Trade focus: Growing a machinery manufacturing business in Co. Carlow
“We have the product; we have the demand; what we don’t have is the production capacity.” As dilemmas go, it’s not the worst to be confronted with. ProDig Attachments, Co. Carlow, is not complaining.
Indeed, the family-owned company is not the type to complain. It just gets on with what it does best – looking for ways around problems.
It’s an approach that has seen it survive the economic storms of the last decade, while gradually growing in strength, product range and turnover. The entity now employs around 40 people at the factory, with an anticipated doubling of capacity over the next year (as an extension is built onto the existing buildings).
Attachments for loaders and tractors are not the big-ticket items that immediately catch the imagination. Yet it is in this field of engineering that ProDig has made such a name for itself.
CNH (Case New Holland) invited it to become a preferred supplier, while its largest foreign agent considers its product to be “the best for quality and value available”. That’s quite an accolade – coming from Germany.
“Germany is ProDig’s major export market,” explained Damien Cahill (see main/featured picture), sales manager for Ireland and the UK. “We send around two or three trailer-loads a month over to Guther Schmihing, who then sells it throughout the continent.”
In Germany itself, there is apparently a good trade with bio-digester units that feed ensiled maize throughout the winter. “Push-off buck-rakes are very popular for this job, as the silage pits are huge,” said Damien. “However, it’s rare that we sell one in the Republic of Ireland.”
In Ireland, it is the folding grass fork which reigns supreme – as the tool of choice for contractors. ProDig first started making such units in 2013. It now offers versions of up to 16ft (4.9m) in width.
Responding to the market with new products is key to the success of any company. Damien points to the ‘Shear Genius’ attachment (pictured below; designed for farmers with diet feeders) as a further example.
This contraption apparently performs up to four tasks. The first is as a shear-grab, taking silage from an open pit-face.
The second is as a straight bucket, for loading concentrates into the tub. The third and fourth combine to cut a round bale and simultaneously remove the polythene and net.
All of this is done with just one hydraulic service and a proportional valve – a neat arrangement that allows the whole loading cycle to be performed with just one attachment.
All of the design work for this machine was done in-house by Eamonn Nolan, who runs the business with his two brothers, and a colleague. Computer-Aided Design (CAD) is a great boon to engineering companies, but it doesn’t come cheap.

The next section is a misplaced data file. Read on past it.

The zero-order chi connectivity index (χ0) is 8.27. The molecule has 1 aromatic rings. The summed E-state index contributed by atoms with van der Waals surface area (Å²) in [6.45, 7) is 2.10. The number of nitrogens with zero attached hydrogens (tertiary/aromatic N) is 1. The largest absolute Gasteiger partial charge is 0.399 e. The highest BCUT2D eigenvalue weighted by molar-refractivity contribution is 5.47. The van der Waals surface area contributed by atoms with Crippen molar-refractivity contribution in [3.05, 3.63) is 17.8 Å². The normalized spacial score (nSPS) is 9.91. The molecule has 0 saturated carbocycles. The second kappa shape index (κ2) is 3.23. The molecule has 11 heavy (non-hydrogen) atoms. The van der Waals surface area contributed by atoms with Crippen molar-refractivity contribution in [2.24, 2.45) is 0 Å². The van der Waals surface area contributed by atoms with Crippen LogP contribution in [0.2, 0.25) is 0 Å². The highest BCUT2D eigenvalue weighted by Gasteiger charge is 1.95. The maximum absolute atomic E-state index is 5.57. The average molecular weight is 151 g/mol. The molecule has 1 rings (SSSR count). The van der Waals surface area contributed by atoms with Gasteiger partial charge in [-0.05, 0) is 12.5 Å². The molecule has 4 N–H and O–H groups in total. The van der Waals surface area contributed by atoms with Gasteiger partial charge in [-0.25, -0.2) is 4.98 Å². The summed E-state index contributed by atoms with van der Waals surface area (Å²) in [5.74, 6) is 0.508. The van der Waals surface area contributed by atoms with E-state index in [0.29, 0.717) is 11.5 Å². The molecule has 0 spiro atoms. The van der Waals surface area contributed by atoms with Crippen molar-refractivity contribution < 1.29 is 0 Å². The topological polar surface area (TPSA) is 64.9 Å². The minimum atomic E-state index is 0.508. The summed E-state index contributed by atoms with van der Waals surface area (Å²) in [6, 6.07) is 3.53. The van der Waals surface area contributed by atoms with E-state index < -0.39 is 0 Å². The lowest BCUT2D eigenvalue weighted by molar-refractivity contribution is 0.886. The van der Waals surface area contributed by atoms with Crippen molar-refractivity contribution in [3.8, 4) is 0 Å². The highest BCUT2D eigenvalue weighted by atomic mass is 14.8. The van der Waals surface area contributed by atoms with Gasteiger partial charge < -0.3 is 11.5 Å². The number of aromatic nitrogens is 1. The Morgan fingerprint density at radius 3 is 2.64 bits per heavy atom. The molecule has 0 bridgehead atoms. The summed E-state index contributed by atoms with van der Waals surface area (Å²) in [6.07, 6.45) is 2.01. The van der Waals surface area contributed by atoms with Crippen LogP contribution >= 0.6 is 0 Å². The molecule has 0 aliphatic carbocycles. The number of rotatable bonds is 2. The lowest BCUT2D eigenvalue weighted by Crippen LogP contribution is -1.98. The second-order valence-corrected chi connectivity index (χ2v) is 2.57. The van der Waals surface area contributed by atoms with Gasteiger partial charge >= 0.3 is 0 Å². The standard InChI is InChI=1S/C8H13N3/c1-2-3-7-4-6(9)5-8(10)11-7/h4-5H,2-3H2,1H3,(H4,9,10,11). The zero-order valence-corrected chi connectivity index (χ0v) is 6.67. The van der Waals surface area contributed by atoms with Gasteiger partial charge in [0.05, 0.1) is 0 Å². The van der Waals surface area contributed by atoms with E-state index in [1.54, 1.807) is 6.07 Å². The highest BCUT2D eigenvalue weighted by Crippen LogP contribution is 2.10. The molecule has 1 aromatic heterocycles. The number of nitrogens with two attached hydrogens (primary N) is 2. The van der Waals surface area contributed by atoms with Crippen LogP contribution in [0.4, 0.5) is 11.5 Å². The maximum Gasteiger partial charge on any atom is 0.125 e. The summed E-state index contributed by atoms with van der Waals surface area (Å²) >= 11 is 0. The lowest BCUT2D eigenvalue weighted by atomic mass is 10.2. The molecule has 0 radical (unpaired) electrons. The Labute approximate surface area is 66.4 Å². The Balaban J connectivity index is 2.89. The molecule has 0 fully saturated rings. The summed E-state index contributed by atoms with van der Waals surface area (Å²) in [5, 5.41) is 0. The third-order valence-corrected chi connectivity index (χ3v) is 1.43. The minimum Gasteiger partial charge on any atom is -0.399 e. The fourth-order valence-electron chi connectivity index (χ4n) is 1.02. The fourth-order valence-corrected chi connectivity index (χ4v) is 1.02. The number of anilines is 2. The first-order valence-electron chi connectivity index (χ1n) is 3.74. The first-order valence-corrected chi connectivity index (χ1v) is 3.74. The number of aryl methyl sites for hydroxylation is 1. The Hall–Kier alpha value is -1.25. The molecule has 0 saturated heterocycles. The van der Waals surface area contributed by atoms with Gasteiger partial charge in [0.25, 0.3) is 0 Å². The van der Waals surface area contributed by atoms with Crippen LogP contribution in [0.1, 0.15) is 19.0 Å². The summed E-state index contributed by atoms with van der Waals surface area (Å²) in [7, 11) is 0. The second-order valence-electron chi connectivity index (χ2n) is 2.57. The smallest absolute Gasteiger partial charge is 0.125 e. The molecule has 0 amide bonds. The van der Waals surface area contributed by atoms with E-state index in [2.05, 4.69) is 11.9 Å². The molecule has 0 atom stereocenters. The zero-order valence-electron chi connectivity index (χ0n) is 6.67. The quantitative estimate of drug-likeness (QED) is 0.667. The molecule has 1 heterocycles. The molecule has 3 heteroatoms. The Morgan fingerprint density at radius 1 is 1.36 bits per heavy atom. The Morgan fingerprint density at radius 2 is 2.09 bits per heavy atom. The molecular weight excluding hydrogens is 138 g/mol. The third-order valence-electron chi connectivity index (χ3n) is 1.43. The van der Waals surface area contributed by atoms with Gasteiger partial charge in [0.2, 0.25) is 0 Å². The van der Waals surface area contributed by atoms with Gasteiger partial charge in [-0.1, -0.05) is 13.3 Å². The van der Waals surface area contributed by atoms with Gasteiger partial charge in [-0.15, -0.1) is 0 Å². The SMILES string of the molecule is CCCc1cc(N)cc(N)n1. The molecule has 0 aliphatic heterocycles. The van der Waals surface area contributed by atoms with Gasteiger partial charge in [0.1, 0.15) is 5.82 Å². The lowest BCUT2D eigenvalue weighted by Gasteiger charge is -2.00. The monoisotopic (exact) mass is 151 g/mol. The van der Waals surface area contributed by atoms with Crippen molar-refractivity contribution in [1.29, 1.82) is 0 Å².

Eamonn recently invested €15,000 in just a single upgrade to this system. It can show the various stresses that might be generated within an implement, as it would progress through its working cycle.
Field testing is still important, however.
The company does not claim to make the cheapest products on the market.
“The aim is to make the implements lighter and stronger – through design and material selection,” Eamonn pointed out. He explained that the science behind steel production has “come on massively over the last 10 years”.
“Mild steel is now just a commodity; we tend not to use it,” he added.
Instead, the Swedish Hardox brand features strongly in ProDig’s catalogue. Other “high grades of steel” are routinely used for non-wearing parts.
Looking forward, the company plans to complement the capabilities of CAD with the introduction of robotic welding. This will entail some fundamental changes in the design procedure; the journey to this sort of automation will “not be rushed”.
Yet, there is still an undeniable skills shortage in the area. Experienced welders are hard to come by.
“Apprentices take time to train,” noted Damien.
Eamonn feels that there is simply not enough effort made to develop engineering skills in the Irish workforce.
“We bring in a welding tutor to upgrade the skill of our own welders,” he explained. “They all say that they learn more in three days than they ever did on a government course.”
Other plans to increase capacity include the erection of a new shed to cover what is presently an open yard.
Within this space, the company will install a shot-blasting line (to enable the use of a quicker paint-application system – solving a bottle-neck in the production process).
A new plasma cutter is also on order – with twin torch heads. It promises to greatly increase the rate of component manufacture.
ProDig’s methodology goes to prove that the adoption of a wide gamut of technologies is not just the preserve of the big, global manufacturers.
It is happily embracing new techniques in a bid to improve both the quantity and quality of its products. This apparent quality, it would seem, is appreciated the world over.
During AgriLand’s visit to the factory, the firm was busy preparing its next shipment for New Zealand – a specific task that comes around at least six times each year.